Top 10 Children's Songs With Racist Origins

RELATED VIDEOS

Share

Top 10 Children's Songs With Racist Origins

VOICE OVER: Callum Janes WRITTEN BY: Sarah O'Sullivan
You'll think twice before singing these songs again after watching this video. For this list, we'll be looking at some popular songs taught to young people that are hiding some dark prejudices. Our countdown includes “I've Been Working on the Railroad”, “Camptown Races”, “Jingle Bells”, and more!
Transcript

Top Ten Children’s Songs That Are Secretly Racist


Welcome to WatchMojo, and today we’re counting down our picks for the Top 10 Children’s Songs That Are Secretly Racist.

For this list, we’ll be looking at some popular songs taught to young people that are hiding some dark prejudices.

Are there any other questionable children’s songs that should be on our list? Let us know about them in the comments!


#10: “I’ve Been Working on the Railroad”


There’s a good chance you haven't heard this 1984 song with the original lyrics. Because when modern listeners pay close attention, they might be confused by a seemingly unrelated series of words. The song talks about working on the railroad, going into a kitchen with Dinah and strumming on the banjo. But it turns out that the words were originally meant to mimic the dialect of enslaved people. And the person “in the kitchen” with Dinah was...doing something very adult. It gets even darker when you learn that the name “Dinah” used to be a way to refer to enslaved women. So, if you’re going to go working on the railroad, you might not want to sing this tune.


#9: “Tie Me Kangaroo Down, Sport”

How can an Australian song full of silly rhymes that’s been performed by bands like the Wiggles possibly cross the line? Well, the original version by Rolf Harris included a verse that raised objections and was pretty quickly cut out of live performances. The verse in question has the song’s narrator telling his friends to do questionable things to aboriginal Australians. Not only is he encouraging bad actions against historically oppressed people, but he even uses a derogatory slur. Harris would later apologize for the bad verse. But was it ever necessary to have these awful lyrics in the first place?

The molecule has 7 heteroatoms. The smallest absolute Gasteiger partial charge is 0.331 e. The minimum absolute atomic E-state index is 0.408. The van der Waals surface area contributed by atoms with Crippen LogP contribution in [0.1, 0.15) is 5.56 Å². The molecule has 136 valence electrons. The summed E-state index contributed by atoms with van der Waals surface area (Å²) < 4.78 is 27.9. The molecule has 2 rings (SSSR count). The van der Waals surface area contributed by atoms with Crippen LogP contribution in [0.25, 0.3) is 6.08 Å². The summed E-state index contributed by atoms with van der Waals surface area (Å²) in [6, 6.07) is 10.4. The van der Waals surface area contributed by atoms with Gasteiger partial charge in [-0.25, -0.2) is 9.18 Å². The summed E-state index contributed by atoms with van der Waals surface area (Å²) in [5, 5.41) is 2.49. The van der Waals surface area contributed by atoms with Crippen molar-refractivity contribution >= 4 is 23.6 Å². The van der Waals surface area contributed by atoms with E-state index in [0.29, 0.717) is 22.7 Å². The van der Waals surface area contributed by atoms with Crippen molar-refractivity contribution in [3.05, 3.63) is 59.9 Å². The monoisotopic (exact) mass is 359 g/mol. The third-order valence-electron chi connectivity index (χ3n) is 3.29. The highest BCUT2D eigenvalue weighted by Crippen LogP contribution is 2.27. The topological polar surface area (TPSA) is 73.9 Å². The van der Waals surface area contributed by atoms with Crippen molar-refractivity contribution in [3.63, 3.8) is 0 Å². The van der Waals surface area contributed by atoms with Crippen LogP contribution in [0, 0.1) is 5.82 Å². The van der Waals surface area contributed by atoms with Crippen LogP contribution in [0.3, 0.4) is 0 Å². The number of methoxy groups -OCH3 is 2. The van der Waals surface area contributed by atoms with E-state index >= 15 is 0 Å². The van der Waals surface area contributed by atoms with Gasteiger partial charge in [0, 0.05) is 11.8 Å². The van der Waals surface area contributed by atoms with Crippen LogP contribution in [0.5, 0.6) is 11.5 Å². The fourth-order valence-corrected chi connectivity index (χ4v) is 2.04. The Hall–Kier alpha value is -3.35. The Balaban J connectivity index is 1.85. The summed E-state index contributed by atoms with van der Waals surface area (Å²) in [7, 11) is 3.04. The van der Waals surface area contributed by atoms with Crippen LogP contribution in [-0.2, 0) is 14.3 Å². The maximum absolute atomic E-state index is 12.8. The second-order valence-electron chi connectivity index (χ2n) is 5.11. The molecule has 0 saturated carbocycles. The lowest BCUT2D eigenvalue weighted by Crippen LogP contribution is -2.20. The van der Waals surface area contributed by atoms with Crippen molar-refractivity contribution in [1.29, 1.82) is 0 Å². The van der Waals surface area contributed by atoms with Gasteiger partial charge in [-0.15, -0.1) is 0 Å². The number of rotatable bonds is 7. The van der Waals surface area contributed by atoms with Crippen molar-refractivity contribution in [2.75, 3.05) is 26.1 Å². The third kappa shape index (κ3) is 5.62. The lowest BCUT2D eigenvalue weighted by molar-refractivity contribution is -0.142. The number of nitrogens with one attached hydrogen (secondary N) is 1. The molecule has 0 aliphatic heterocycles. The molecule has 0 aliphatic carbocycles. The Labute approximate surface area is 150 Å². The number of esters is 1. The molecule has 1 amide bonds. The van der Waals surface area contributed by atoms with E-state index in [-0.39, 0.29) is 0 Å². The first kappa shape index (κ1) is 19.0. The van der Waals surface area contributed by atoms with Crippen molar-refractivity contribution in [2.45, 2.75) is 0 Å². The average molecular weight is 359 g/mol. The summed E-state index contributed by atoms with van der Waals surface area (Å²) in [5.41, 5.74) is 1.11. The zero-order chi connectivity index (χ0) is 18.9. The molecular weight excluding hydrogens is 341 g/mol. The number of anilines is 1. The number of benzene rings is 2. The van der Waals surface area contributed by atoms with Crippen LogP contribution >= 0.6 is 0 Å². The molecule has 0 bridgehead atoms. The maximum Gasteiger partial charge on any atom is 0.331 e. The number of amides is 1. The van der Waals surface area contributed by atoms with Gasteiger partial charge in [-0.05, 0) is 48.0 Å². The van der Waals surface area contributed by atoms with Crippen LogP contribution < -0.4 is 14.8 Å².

#8: “Jim Along Josie”

This seemingly fun, upbeat children’s song was written by a man who appeared in American minstrel shows. These offensive performances often featured white actors wearing dark makeup to caricature African-Americans. Like most minstrel show songs, “Jim Along Josie” used slurs, made fun of the way enslaved people talked and portrayed Black people as intellectually inferior. Over time, the lyrics have been changed and softened. Most current versions of the song include the title line and little else from the original. The necessary updates to this song is why few people, even music teachers, know of the song’s unpleasant history.




#7: “Pick a Bale of Cotton”


Jaunty lyrics and a catchy tune cannot cover up the sinister history of this song. While the origins of the song are hard to track down, its content is unquestionably rooted in terrible events. The song describes presumably enslaved people picking cotton in a field. Its light tone doesn’t begin to match the horrible conditions that they would’ve faced while doing this task. And to make matters worse, the original song was filled with derogatory words for African-Americans. It’s hard to accept that multiple artists have covered this song over the years. But the fact that it was introduced to children is unbelievable. As recently as 2019, the song was removed from a junior high school concert in Iowa for obvious reasons.


#6: “Camptown Races”